The big question — is IE9 any good? Can it live up to our expectations? Head over to our in-depth review…

126-collective-noun

Web designers and developers usually have a selection of the most popular browsers installed on their PC. You don’t? Really? Why not install a few and give them a go.

Operating Systems allow you to set a default browser and we all have our favorites. Some love Firefox for its flexibility. Some swear by Chrome for its speed and clean interface. Others prefer Opera for its tools and features. Many Apple users love Safari’s OS integration. IE users like the browser because … erm, well, they have their reasons (and we have high hopes for IE9).

I started with Netscape 2, migrated to IE3, 4, 5, 5.5 and 6, then switched to Phoenix, Firebird and eventually Firefox. Although I had other browsers installed, I rarely used them for anything other web page testing.

However, in the past year or two I’ve noticed a change in my browser usage patterns. I now use whichever application is most practical — sometimes, it’s simply the icon closest to my cursor. There are a several reasons:

  1. The 5 main browsers are all good applications. You may prefer one over another, but none is perfect and even the worst is fine for general web surfing.
  2. Chrome and Safari may offer some amazing CSS3 effects but the gap between the browsers is smaller than it’s ever been. All of the top browsers offer decent rendering capabilities.
  3. It’s often practical to have two or more different browsers open, e.g. if you’re accessing work and private GMail accounts at the same time.

In most cases, though, I use whichever browser offers the best facilities for the task in hand. For fast browsing, I might use Chrome. On a netbook, I often use Opera for it’s speed, built-in email and turbo mode for slow connections. For storing bookmarks and web page development, it’s hard to beat Firefox. Finally, I still use IE for testing and a few specific corporate applications.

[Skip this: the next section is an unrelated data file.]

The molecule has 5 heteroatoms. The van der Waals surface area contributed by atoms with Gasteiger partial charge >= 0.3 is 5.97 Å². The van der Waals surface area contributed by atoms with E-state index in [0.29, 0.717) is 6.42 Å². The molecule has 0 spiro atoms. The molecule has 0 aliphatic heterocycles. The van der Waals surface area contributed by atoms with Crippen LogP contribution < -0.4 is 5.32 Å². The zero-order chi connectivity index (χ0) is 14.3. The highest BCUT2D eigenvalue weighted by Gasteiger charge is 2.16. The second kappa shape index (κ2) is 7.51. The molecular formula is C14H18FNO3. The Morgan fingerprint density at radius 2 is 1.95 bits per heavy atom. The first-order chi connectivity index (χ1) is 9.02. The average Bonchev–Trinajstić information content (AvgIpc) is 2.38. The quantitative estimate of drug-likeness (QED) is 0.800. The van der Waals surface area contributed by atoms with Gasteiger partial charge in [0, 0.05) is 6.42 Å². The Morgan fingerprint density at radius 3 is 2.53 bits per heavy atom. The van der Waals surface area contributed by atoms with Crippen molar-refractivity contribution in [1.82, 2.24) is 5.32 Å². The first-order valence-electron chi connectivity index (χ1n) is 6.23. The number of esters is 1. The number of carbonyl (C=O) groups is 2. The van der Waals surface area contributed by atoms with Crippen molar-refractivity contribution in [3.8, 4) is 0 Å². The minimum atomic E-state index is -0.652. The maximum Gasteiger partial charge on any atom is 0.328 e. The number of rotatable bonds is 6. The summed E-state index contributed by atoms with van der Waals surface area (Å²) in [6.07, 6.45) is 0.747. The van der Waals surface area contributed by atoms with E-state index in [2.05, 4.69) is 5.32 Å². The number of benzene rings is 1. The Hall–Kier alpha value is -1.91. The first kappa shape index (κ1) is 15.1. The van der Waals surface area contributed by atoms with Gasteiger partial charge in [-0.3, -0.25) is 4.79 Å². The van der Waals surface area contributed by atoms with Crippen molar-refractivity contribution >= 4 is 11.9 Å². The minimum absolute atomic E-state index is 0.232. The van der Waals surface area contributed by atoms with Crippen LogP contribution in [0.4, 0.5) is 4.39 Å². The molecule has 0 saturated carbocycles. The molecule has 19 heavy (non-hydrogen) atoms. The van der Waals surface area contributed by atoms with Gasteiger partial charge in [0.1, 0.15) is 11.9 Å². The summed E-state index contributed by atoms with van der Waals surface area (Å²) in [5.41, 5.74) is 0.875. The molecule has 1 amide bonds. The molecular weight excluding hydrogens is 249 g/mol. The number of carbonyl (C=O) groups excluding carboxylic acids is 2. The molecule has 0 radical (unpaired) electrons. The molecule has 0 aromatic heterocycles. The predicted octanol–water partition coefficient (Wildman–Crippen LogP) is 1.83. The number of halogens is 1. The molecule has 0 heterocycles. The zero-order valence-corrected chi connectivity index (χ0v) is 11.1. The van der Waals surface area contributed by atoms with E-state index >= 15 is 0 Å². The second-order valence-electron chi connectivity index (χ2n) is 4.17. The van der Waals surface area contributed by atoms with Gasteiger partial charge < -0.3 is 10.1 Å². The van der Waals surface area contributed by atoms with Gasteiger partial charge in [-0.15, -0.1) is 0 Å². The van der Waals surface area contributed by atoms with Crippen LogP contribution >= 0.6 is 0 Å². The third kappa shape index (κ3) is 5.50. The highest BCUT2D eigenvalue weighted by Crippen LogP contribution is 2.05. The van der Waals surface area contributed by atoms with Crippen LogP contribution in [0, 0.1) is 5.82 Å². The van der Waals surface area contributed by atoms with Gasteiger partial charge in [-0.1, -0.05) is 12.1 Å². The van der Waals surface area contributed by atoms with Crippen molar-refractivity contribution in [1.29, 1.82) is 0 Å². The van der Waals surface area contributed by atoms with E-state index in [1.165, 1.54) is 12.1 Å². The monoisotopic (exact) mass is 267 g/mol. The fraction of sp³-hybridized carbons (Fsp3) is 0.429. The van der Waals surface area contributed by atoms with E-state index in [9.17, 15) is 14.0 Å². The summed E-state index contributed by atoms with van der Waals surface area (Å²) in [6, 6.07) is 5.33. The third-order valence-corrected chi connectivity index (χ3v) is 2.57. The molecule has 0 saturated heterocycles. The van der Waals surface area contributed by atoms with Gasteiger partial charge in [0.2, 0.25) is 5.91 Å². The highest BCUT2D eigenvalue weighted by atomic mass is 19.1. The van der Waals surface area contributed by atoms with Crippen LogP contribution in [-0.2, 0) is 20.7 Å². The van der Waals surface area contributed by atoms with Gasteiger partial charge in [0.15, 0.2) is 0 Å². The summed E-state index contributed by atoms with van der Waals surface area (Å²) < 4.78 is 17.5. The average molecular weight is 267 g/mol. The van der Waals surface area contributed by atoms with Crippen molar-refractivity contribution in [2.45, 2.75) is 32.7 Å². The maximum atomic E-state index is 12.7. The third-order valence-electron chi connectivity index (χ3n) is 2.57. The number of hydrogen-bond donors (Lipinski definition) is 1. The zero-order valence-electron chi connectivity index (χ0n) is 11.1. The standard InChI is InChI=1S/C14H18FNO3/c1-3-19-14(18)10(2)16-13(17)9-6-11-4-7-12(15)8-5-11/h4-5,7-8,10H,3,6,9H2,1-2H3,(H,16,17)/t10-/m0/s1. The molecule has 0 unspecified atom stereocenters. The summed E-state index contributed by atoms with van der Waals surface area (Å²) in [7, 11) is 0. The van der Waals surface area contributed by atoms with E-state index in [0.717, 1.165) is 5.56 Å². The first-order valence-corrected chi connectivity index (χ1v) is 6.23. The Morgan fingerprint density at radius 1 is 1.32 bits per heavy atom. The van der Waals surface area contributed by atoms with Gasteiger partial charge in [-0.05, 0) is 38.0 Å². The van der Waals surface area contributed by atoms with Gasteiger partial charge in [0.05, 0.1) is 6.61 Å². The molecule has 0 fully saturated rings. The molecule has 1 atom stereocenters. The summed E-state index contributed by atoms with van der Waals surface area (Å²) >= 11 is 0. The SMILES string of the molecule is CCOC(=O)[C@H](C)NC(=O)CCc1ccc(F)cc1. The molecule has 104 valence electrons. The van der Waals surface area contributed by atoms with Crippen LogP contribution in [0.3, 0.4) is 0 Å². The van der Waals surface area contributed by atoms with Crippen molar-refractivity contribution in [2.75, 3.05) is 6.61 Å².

While I doubt many general Internet users flit between applications, it’s increasingly less likely for a power user to have monogamous relationship with a single browser. Then again, perhaps it’s just me — I’ve become a browser whore.

What do you think? Are you wedded to one browser or do you flirt with them all? Please vote on the SitePoint poll or leave your comments below…

399-ie9-screenshot

Internet Explorer 9′s new interface has been revealed following an article published on a site run by one of Microsoft’s Russian subsidiaries. The screenshot was removed almost immediately, but it was too late — the image quickly dispersed throughout the web:

IE9 screenshot

Microsoft has refused to publicly comment about the leak but, if it’s a fake, it’s very good one.

The screenshot shows a minimalistic user interface reminiscent of those implemented by Chrome, Opera and Firefox 4. However, the style and layout of the back/next buttons, address bar and icons will be recognizable to IE8 fans (I’m sure they must exist somewhere?)

All the controls have moved to a single toolbar. It doesn’t leave much room for multiple tabs but it maximizes the web page viewing space. I’m surprised tabs haven’t been moved to the empty title bar area — Mozilla recently determined that tabs above the address bar is a more logical layout.

The Russian website also revealed IE9 would offer a unified search/address bar, a simplified set of toolbar icons, and tear-off tabs which can be snapped to a part of the screen. Windows 7 already offers this last option as “Aero Snap” so it may not be a feature implemented directly within the browser.

The IE9 beta will be released on September 15 2010 so we’ll soon know whether the leaked screenshot is real or not. The final version is unlikely to appear until 2011 so the interface may undergo radical changes before then.

Of course, it could be a Microsoft publicity stunt to raise awareness of the browser. I somehow doubt that — it’s been far more successful than many of their real campaigns! (Did anyone actually attend a Windows 7 party?)

What do you think? Is the screenshot real or fake? Do you like it?